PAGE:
The road through Grand Teton National Park will be a little less lonely with a new app that guides tourists to points of interest, with chatty voice to boot.

The road through Grand Teton National Park will be a little less lonely with a new app that guides tourists to points of interest, with chatty voice to boot.

“Coming up is a turn-off to a scenic drive that winds its way up Signal Mountain,” the app, called Travel Storys GPS, tells travelers along Teton Park Road. “We recommend that you take the four-mile drive to the top for a spectacular, panoramic view of the valley and mountains.”

Travel Storys GPS, which was released in beta in August 2012, is available for download on iTunes for Apple products and Google Play for Androids. The Wilson-based business behind the app seeks to tell travelers stories along the roads of Wyoming, with tours triggered by phones’ global positioning systems. Profits are expected to come from sponsorships of the tours.

The app currently has two tours near Jackson: Wyoming Highway 22 from the town of Jackson to the Idaho state line, and Teton Park Road from Moose to Jackson Lake Lodge, which is in Grand Teton National Park.

“It’s driven by my clients,” said Story Clark, Travel Storys GPS’ founder and CEO.

Highway 22 is sponsored by the Jackson Hole Land Trust, an organization that works to preserve open space and wildlife habitat, and Teton Park Road is sponsored by Grand Teton National Park Foundation, which raises money for projects to enhance the park’s cultural, historic and natural resources.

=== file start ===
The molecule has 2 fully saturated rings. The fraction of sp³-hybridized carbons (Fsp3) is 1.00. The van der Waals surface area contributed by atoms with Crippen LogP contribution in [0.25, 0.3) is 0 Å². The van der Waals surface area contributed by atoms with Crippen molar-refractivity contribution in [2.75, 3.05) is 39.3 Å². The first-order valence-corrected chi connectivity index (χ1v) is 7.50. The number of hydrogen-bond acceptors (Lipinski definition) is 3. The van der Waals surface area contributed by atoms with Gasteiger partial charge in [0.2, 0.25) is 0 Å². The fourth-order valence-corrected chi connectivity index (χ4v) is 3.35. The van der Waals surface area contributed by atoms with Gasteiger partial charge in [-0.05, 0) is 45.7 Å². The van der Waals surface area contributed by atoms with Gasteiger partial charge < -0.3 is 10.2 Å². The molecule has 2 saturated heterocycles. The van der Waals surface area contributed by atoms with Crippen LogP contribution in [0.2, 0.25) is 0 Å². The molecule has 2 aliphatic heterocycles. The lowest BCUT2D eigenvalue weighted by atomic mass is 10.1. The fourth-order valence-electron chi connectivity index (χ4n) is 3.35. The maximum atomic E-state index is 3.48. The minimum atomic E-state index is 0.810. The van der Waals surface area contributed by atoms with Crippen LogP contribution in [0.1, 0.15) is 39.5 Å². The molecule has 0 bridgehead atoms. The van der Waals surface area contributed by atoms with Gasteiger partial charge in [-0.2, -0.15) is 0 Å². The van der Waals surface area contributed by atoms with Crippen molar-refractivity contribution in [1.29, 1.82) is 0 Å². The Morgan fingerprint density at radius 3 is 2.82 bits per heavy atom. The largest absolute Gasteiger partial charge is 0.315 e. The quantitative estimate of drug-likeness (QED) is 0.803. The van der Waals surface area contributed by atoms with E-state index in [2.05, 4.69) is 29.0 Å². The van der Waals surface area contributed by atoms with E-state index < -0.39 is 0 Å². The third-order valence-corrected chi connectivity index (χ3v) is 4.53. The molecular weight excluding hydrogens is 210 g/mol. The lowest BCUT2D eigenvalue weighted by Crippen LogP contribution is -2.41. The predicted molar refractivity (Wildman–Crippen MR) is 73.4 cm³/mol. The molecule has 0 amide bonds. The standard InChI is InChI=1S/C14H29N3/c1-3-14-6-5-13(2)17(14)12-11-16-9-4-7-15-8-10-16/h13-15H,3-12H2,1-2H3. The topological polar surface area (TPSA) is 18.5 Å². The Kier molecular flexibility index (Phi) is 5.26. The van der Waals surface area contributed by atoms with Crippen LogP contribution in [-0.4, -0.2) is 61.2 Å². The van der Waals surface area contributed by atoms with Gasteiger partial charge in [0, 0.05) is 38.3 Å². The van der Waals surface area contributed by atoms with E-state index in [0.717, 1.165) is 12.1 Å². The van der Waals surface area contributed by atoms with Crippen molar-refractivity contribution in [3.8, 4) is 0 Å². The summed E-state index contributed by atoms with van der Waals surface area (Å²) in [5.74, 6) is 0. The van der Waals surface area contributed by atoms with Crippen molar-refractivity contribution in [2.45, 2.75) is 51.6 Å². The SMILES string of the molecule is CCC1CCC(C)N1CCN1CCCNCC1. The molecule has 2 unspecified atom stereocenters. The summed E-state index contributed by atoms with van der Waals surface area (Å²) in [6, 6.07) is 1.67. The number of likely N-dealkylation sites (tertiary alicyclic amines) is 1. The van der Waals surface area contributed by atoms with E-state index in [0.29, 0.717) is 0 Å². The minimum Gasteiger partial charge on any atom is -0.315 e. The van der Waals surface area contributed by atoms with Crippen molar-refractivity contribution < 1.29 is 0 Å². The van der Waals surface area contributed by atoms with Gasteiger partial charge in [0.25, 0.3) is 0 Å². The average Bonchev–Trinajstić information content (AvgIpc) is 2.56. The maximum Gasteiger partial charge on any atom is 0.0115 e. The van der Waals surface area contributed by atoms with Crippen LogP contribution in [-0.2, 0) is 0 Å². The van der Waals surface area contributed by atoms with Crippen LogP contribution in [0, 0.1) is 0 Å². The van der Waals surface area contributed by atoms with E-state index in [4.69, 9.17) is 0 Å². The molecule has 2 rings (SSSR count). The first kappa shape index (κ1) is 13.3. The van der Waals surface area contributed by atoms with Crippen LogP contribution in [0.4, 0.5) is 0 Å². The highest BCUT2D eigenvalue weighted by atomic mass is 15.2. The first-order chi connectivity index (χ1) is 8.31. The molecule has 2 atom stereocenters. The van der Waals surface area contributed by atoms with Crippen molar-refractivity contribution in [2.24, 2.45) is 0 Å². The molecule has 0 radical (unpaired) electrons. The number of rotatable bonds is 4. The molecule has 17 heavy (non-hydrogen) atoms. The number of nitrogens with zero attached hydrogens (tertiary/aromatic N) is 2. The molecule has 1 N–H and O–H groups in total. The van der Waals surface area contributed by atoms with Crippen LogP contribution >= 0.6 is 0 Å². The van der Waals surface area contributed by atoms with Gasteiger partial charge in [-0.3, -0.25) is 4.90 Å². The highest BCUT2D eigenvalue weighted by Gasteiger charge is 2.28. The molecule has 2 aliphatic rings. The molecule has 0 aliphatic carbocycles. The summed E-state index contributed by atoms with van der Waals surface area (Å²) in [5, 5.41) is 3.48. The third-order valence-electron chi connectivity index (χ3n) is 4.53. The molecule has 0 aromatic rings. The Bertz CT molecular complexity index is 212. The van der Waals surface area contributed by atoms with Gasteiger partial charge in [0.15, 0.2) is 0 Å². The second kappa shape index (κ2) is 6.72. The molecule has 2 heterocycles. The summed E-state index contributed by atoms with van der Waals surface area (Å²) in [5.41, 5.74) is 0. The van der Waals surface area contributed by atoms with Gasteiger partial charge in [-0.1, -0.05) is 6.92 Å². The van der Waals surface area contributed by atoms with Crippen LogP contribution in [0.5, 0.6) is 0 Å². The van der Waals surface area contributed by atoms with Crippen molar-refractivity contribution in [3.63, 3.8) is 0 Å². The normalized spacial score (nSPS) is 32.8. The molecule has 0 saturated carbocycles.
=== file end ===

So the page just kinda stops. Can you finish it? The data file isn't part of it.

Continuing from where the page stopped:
Among the app’s features:

• A written explanation, accompanied by an audio voiceover that reads the explanation, of each point of interest along a tour. For instance, at South Jenny Lake, travelers will learn about how a glacier formed the lake, and “an eerie underwater forest stands at the bottom of Jenny Lake. Landslides swept trees off the surrounding hillsides and into the lake. .. This underwater forest makes the lake a fun destination for divers,” the voice and text says.

• If you’re interested in history, the app provides fascinating insights into the past, complete with historical photos. For instance, near the Teton Glacier point of interest, travelers learn about the Geraldine Lucas homestead. “Born in Iowa City in 1886, Lucas left an unhappy marriage to return to college as a single mother and become a schoolteacher,” the app says. “After retiring in 1913, she joined her siblings in Jackson Hole, built a cabin and established a homestead.”

• Kids’ content is available for each point of interest. For instance, at the Trail Creek Ranch along Highway 22, kids learn about elk. “If you see a male – or bull – elk, count the points on each antler. The more points on an antler and the thicker they are, the older the bull is,” the app says.

• Travel stories are triggered by a phone’s GPS location. In places in which a phone has no service, content can be downloaded beforehand and cached on the phone.

• Travelers can donate to organizations that are helping conserve history and landscape. For instance, along Highway 22, travelers can text a donation to the Jackson Hole Land Trust. The donations appear on wireless bills.